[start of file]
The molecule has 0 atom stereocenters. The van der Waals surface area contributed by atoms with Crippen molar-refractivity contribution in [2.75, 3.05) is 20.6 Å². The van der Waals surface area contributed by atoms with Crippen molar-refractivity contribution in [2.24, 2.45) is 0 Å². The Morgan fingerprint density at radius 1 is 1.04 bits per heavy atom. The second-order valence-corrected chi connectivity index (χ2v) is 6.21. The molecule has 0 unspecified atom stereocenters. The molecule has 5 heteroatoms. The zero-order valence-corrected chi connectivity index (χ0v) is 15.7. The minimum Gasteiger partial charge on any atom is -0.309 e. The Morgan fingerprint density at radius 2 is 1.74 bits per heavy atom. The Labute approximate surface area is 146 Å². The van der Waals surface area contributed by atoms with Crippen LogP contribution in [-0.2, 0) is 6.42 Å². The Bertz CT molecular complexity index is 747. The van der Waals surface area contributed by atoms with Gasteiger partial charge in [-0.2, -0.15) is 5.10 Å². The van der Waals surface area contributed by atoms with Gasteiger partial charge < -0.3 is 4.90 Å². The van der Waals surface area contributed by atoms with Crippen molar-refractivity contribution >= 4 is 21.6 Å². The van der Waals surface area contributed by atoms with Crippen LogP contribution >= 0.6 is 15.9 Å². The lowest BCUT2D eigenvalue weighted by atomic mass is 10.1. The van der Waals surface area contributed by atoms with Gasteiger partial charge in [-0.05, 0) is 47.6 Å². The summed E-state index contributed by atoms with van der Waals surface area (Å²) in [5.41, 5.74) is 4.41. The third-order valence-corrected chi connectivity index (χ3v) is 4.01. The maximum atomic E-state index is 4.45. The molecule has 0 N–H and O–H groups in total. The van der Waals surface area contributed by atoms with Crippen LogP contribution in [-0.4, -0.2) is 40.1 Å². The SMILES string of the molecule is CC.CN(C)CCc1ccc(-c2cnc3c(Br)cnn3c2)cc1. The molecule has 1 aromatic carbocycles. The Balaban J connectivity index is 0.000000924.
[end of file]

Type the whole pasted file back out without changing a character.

The molecule has 0 atom stereocenters. The van der Waals surface area contributed by atoms with Crippen molar-refractivity contribution in [2.75, 3.05) is 20.6 Å². The van der Waals surface area contributed by atoms with Crippen molar-refractivity contribution in [2.24, 2.45) is 0 Å². The Morgan fingerprint density at radius 1 is 1.04 bits per heavy atom. The second-order valence-corrected chi connectivity index (χ2v) is 6.21. The molecule has 0 unspecified atom stereocenters. The molecule has 5 heteroatoms. The zero-order valence-corrected chi connectivity index (χ0v) is 15.7. The minimum Gasteiger partial charge on any atom is -0.309 e. The Morgan fingerprint density at radius 2 is 1.74 bits per heavy atom. The Labute approximate surface area is 146 Å². The van der Waals surface area contributed by atoms with Crippen LogP contribution in [-0.2, 0) is 6.42 Å². The Bertz CT molecular complexity index is 747. The van der Waals surface area contributed by atoms with Gasteiger partial charge in [-0.2, -0.15) is 5.10 Å². The van der Waals surface area contributed by atoms with Gasteiger partial charge < -0.3 is 4.90 Å². The van der Waals surface area contributed by atoms with Crippen molar-refractivity contribution >= 4 is 21.6 Å². The van der Waals surface area contributed by atoms with Crippen LogP contribution >= 0.6 is 15.9 Å². The lowest BCUT2D eigenvalue weighted by atomic mass is 10.1. The van der Waals surface area contributed by atoms with Gasteiger partial charge in [-0.05, 0) is 47.6 Å². The summed E-state index contributed by atoms with van der Waals surface area (Å²) in [5.41, 5.74) is 4.41. The third-order valence-corrected chi connectivity index (χ3v) is 4.01. The maximum atomic E-state index is 4.45. The molecule has 0 N–H and O–H groups in total. The van der Waals surface area contributed by atoms with Crippen LogP contribution in [-0.4, -0.2) is 40.1 Å². The SMILES string of the molecule is CC.CN(C)CCc1ccc(-c2cnc3c(Br)cnn3c2)cc1. The molecule has 1 aromatic carbocycles. The Balaban J connectivity index is 0.000000924.